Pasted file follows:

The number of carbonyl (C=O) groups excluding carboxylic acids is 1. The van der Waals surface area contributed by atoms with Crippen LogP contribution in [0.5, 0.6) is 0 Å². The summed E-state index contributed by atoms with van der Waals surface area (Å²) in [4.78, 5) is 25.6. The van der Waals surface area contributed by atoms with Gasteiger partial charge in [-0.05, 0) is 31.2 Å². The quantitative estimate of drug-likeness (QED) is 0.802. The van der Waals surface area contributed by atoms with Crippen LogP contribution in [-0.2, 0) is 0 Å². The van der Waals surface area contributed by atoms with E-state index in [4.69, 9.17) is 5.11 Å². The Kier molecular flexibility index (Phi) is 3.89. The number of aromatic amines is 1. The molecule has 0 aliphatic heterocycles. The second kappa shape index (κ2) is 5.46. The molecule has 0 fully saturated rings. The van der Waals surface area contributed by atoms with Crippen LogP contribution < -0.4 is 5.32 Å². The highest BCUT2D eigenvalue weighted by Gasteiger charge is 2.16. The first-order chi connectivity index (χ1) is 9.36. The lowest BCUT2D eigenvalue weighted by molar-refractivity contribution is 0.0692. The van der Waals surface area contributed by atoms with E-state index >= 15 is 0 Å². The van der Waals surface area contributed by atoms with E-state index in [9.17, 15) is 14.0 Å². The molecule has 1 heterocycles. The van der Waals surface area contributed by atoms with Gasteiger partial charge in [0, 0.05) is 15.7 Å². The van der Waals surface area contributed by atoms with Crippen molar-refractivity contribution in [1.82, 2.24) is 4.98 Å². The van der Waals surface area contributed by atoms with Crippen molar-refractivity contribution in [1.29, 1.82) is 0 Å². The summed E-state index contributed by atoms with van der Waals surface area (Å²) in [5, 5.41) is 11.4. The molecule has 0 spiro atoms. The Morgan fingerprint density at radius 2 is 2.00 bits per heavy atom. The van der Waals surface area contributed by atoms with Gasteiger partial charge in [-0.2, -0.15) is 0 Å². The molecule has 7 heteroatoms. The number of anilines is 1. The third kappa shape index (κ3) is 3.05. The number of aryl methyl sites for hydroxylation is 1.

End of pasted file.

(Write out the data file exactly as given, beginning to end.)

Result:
The number of carbonyl (C=O) groups excluding carboxylic acids is 1. The van der Waals surface area contributed by atoms with Crippen LogP contribution in [0.5, 0.6) is 0 Å². The summed E-state index contributed by atoms with van der Waals surface area (Å²) in [4.78, 5) is 25.6. The van der Waals surface area contributed by atoms with Gasteiger partial charge in [-0.05, 0) is 31.2 Å². The quantitative estimate of drug-likeness (QED) is 0.802. The van der Waals surface area contributed by atoms with Crippen LogP contribution in [-0.2, 0) is 0 Å². The van der Waals surface area contributed by atoms with E-state index in [4.69, 9.17) is 5.11 Å². The Kier molecular flexibility index (Phi) is 3.89. The number of aromatic amines is 1. The molecule has 0 aliphatic heterocycles. The second kappa shape index (κ2) is 5.46. The molecule has 0 fully saturated rings. The van der Waals surface area contributed by atoms with Crippen LogP contribution < -0.4 is 5.32 Å². The highest BCUT2D eigenvalue weighted by Gasteiger charge is 2.16. The first-order chi connectivity index (χ1) is 9.36. The lowest BCUT2D eigenvalue weighted by molar-refractivity contribution is 0.0692. The van der Waals surface area contributed by atoms with E-state index >= 15 is 0 Å². The van der Waals surface area contributed by atoms with E-state index in [9.17, 15) is 14.0 Å². The molecule has 1 heterocycles. The van der Waals surface area contributed by atoms with Gasteiger partial charge in [0, 0.05) is 15.7 Å². The van der Waals surface area contributed by atoms with Crippen molar-refractivity contribution in [1.82, 2.24) is 4.98 Å². The van der Waals surface area contributed by atoms with Crippen molar-refractivity contribution in [1.29, 1.82) is 0 Å². The summed E-state index contributed by atoms with van der Waals surface area (Å²) in [5, 5.41) is 11.4. The molecule has 0 spiro atoms. The Morgan fingerprint density at radius 2 is 2.00 bits per heavy atom. The van der Waals surface area contributed by atoms with Gasteiger partial charge in [-0.2, -0.15) is 0 Å². The molecule has 7 heteroatoms. The number of anilines is 1. The third kappa shape index (κ3) is 3.05. The number of aryl methyl sites for hydroxylation is 1.